In history & literature, for example, the Great Courses still talk about great things. It seems that in modern colleges they often concentrate details that make little difference and/or on life’s losers and all the troubles of the world related to contemporary problems. We are not the end of history. The thing that makes literature or history great is timelessness. The fact that it is NOT lashed to an ephemeral “relevance.” I hate it when they think I want to learn about “people like me.” I want to learn about those who are different, maybe greater than I am. I prefer to concentrate on the great achievements that can inspire me to better things and consider the timeless lessons.  Human nature doesn’t change.  I also believe in the importance of great decisions.  The behavior of Agamemnon still has a lot to teach, for example.  I understand it is literature, not fact, but the fact that hundreds of generations were influenced by that narrative makes a difference.  There is no such thing as a modern classic or one that is newly discovered.  A classic is like wine or cheese. A classic has to be aged and have a chance to influence more than one generation in more than one place. 

Speaking of timeless value, I mentioned that book “Novo Ordo Seclorum.” The author talked about the personalities of the founding fathers, but also about the books and ideas that influenced them.  Madison, Hamilton & Washington read and were influenced by many of the same classics that influenced me.  I can put myself in their august presence to say the “we” learned the dangers of republics from Thucydides.  We accompanied the abuse of power with Tacitus & Suetonius.  Understood the nature of balances of power with Aristotle and accompanied various human interactions with Shakespeare.  Practical people also need to be grounded in the wisdom of the ages.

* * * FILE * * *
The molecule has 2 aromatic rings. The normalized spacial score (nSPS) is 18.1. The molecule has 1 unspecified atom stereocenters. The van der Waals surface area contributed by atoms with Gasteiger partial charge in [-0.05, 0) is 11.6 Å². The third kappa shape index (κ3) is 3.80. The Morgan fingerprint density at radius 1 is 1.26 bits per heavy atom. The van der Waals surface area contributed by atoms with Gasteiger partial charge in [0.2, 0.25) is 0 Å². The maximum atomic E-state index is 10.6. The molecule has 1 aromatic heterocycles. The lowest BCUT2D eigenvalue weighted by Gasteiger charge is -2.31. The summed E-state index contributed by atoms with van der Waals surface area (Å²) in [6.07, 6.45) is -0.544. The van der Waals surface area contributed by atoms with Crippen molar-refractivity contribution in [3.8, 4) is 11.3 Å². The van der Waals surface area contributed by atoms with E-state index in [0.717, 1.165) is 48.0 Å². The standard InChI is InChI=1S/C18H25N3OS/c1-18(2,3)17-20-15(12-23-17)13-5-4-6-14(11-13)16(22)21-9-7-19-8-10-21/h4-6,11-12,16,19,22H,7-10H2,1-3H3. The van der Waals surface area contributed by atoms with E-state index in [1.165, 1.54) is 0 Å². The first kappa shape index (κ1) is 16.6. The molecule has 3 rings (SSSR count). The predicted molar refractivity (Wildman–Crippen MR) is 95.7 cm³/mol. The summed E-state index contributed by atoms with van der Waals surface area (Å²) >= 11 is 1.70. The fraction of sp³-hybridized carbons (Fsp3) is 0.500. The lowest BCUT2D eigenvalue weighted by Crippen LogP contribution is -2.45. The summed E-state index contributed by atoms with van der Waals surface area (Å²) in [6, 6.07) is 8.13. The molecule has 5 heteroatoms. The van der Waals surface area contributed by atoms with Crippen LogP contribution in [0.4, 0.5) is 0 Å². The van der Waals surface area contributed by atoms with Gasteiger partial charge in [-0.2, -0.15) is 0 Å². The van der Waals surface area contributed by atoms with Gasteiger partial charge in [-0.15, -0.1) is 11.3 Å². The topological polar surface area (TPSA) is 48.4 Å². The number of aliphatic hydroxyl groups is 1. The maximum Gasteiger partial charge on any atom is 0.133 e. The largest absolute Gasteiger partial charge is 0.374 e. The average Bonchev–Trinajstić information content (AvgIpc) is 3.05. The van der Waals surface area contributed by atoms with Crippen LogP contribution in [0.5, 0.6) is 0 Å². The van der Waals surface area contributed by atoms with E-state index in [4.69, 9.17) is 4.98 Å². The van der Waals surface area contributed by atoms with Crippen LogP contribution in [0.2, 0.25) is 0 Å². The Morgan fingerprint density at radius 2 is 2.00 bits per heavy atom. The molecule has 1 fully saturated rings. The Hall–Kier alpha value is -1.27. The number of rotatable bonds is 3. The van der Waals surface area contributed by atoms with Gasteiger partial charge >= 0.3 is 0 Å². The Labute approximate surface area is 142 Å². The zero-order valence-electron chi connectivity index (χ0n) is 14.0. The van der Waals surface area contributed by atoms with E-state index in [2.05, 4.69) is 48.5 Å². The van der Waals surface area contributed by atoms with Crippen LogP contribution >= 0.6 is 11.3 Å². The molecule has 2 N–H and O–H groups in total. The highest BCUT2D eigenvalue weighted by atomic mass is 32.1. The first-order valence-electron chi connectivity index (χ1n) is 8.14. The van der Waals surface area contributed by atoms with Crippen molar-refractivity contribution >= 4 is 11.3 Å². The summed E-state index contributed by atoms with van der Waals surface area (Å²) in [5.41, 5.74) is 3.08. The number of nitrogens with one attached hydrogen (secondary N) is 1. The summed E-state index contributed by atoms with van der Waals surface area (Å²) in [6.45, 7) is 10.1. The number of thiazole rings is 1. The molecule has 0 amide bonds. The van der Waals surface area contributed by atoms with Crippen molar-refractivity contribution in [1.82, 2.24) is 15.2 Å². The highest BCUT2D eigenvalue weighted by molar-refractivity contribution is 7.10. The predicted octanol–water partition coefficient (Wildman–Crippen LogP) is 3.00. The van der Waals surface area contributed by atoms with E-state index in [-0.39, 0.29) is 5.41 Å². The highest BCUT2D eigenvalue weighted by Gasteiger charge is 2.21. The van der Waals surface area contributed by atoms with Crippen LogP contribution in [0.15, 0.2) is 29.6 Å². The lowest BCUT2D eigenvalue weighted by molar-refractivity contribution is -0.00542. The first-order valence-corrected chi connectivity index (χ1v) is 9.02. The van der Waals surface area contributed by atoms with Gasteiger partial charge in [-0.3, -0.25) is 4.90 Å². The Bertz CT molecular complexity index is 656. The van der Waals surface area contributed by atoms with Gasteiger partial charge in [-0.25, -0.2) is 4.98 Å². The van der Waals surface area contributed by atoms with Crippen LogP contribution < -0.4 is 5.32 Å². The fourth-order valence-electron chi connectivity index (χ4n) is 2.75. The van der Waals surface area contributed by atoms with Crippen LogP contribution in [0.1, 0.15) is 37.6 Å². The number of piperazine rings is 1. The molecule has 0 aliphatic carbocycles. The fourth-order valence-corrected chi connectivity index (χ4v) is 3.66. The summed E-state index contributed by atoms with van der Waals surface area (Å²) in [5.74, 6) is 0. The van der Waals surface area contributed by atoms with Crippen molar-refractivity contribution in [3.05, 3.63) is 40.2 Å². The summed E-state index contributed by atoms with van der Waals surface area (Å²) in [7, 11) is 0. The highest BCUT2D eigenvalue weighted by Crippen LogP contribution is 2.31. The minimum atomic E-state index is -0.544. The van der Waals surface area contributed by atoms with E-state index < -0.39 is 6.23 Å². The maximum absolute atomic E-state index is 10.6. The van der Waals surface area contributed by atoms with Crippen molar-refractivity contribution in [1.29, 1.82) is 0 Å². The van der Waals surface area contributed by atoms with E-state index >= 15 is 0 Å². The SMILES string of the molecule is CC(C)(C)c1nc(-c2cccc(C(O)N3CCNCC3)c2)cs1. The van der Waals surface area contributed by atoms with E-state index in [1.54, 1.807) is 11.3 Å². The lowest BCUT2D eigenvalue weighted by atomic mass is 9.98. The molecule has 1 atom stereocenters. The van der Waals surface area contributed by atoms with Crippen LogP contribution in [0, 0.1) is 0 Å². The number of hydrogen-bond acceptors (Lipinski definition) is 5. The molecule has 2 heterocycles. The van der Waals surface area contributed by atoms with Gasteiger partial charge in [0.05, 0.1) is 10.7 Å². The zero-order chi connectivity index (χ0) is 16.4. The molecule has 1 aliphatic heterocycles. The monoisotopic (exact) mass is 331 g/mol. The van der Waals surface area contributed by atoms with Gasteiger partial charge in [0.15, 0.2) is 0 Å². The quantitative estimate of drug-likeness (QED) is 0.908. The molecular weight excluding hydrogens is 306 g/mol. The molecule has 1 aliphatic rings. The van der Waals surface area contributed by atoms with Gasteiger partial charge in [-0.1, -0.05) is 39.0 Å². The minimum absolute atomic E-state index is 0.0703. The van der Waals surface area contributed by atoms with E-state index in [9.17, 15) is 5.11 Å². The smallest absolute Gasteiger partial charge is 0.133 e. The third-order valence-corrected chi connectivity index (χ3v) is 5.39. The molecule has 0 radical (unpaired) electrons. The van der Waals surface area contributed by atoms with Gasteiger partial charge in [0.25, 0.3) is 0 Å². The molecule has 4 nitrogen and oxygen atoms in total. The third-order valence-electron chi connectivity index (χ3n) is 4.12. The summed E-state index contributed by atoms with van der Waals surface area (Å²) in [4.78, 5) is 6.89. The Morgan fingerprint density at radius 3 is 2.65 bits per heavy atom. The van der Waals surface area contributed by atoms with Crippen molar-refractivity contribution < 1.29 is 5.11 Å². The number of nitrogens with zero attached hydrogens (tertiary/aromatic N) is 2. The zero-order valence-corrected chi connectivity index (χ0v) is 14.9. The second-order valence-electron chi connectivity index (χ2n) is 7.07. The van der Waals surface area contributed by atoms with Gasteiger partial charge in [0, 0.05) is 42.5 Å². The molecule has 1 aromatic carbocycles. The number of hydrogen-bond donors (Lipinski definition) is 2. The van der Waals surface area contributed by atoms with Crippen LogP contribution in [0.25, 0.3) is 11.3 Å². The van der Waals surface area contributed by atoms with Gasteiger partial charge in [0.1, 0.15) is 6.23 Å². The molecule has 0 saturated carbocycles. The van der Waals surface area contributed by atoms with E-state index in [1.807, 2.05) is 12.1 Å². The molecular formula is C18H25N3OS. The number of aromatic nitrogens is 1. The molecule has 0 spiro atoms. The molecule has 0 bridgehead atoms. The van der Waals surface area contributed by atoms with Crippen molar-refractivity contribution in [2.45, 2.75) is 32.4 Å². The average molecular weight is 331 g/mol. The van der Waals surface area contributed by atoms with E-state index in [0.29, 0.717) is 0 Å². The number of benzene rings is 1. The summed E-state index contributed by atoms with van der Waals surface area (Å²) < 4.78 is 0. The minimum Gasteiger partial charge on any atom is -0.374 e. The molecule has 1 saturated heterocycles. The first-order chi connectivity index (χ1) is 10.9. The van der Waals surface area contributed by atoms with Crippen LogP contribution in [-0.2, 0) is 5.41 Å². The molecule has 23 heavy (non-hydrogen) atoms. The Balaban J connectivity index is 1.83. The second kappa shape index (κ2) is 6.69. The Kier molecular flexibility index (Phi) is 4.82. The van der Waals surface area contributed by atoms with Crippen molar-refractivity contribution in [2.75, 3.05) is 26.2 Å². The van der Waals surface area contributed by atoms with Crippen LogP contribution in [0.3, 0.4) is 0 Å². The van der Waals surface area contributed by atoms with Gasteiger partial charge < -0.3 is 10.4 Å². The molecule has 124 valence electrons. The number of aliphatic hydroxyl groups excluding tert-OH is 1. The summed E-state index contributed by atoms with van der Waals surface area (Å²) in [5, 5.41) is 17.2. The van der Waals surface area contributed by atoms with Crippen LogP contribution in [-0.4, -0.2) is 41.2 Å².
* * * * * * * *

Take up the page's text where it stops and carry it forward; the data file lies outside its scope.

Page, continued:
Below is the list of the Great Courses I have down loaded in the last two years.  I actually thought I had a few more.  I suppose I am conflating them with the audio books and I-tunes and I used to get them on DVC, which I have lost or damaged. The Great thing about the Great Courses is that they remain on the website and you can download them again if you change computer or your I-pod dies.  And you cannot lose or ruin the disk by spilling Coca-Cola on it (happens to me more than you might think.)

America and the World: A Diplomatic History

American Mind

Art of Critical Decision Making

Building Great Sentences: Exploring the Writer's Craft

Conservative Tradition

Great Ancient Civilizations of Asia Minor

Great Debate: Advocates and Opponents of the American Constitut...

History of the United States

Late Middle Ages

Making History: How Great Historians Interpret th...

Odyssey of Homer

Peoples and Cultures of the World

The Skeptic’s Guide to the Great Books

Understanding Complexity

Western Literary Canon in Context

Wisdom of History

World War I: The "Great War"

November 03, 2011

More on Youth Ambassadors

We got more good coverage from our Youth Ambassador program at this link.  My colleagues in Sao Paulo did a really good job.